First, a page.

NEW YORK -- Terry Norris is obscure only to those who haven't spent much time in his home town of Lubbock, Tex. He spends six days a week in the middle of California nowhere, 60 miles east of San Diego and five miles from the Mexican border, boxing in a barn. Imagine his surprise when Sugar Ray Leonard not only discovered he was alive but wanted to fight him.

One phone call and Terry Norris finds himself in New York, where he definitely isn't known. He's one of boxing's obscure champions, here to defend his World Boxing Council junior middleweight (a k a super welterweight) title Saturday night against Leonard. "Where's the champ?" asked a visitor to the Kingsway Boxing and Fitness Center, a second-floor walkup above a Burger King at 40th and Eighth.

A news contingent, if you could call it that, had assembled to meet Leonard's handpicked opponent: two writers and a Cable News Network crew (another example of CNN's growing reputation for turning up anywhere for a story). For the paltry few who had gathered, Norris confidently predicted victory (what fighter doesn't?).

But he did it in a thoroughly likable way; seemingly relaxed and adjusted to the big city, the 23-year-old spoke quietly of his unlikely opportunity. Five years in the barn and he was about to fight in Madison Square Garden. With victory, he could shed his obscurity.

"I guess he's been criticized for fighting old guys," Norris said of Leonard, sitting while having his hands wrapped before sparring, trying to fathom his possible stroke of fortune. "I think he wants to fight a young guy to get his credibility back. But he's probably only looking on the upside of this -- winning and getting back his credibility. I don't think he's looked at the downside, which I think he should have."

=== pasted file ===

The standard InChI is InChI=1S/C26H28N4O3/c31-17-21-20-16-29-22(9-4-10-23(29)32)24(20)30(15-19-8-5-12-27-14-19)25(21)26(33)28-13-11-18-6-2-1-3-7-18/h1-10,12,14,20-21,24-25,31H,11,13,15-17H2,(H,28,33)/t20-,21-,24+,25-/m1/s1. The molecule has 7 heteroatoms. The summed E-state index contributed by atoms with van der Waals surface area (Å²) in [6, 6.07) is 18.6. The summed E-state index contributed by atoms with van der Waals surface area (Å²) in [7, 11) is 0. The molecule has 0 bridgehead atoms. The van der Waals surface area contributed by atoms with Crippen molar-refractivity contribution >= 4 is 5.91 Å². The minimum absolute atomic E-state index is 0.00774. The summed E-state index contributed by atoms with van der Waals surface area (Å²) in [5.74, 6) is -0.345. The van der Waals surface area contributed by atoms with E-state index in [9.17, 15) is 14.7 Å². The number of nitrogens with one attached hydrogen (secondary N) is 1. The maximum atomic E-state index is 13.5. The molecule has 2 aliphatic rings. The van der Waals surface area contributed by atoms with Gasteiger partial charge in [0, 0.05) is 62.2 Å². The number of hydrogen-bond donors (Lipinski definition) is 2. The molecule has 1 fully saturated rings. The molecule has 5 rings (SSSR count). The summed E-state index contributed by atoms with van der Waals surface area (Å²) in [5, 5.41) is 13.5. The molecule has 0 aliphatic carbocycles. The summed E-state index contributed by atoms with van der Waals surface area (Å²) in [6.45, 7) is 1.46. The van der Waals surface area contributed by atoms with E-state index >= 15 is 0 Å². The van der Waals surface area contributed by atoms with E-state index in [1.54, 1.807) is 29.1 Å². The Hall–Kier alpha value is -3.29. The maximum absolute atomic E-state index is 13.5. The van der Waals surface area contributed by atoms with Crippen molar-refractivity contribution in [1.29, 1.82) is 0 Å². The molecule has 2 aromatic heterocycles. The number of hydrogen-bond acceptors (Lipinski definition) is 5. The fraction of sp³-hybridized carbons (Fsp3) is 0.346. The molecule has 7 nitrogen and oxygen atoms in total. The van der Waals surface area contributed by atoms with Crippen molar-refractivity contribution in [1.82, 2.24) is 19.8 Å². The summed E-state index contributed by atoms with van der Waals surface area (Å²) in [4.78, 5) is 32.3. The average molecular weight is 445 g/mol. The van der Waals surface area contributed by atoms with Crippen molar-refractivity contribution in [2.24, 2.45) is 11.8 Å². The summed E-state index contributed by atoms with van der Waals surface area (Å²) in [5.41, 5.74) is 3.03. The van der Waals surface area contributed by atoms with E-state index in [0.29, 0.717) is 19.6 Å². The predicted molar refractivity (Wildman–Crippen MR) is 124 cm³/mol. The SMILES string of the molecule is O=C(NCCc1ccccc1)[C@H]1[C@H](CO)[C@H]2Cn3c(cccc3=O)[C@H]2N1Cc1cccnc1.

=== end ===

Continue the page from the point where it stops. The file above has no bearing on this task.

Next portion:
True, Leonard has considered the upside of fighting Norris. Leonard has been an open book in citing Norris's weaknesses: He drops his hands -- never a good idea -- and when he moves he tends to return to the same position. He telegraphs the right hand. Say what you will about Leonard, he doesn't hype his opponent.

Meanwhile, Norris and his more outgoing manager, Joe Sayatovich, who owns the 30-acre spread where Norris trains, insist that Leonard has his weaknesses. Cowboy Joe Sayatovich -- he wears jeans, boots and a big, tan cowboy hat -- does the heavy talking: "We don't expect to have any trouble with the fight."

And more:

"The odds favor Ray, but that'll be okay when I bet. . . .

"Terry has all the things Leonard used to have -- stamina, hand speed. He's fast. . . .

"He's trained nonstop five years for this fight. He hasn't laid off 14 months and tried to get into shape in six weeks. . . .

"We're going to press the stuffing out of him until his old legs get tired. . . .

"I think it's Leonard's legs that have deteriorated. It's been a slow deterioration. He's 20 to 25 percent slower than at his peak. You can see it in the films. There's a dramatic difference."

(Leonard's only concession on being 34 is that he's "more economical" in his movement, punches and training methods; some would say in his camp management too, since he's lopped off everyone except a bare essential contingent.)

Cowboy Joe, standing by a grand picture window overlooking the horrid poverty and greatly despairing street people south of the Port Authority bus terminal, sees a personally rosy dawn as early as Sunday. "We'll just sit back and let 'em come to us," he said. "We'll just thump Ray's tail and take some time off."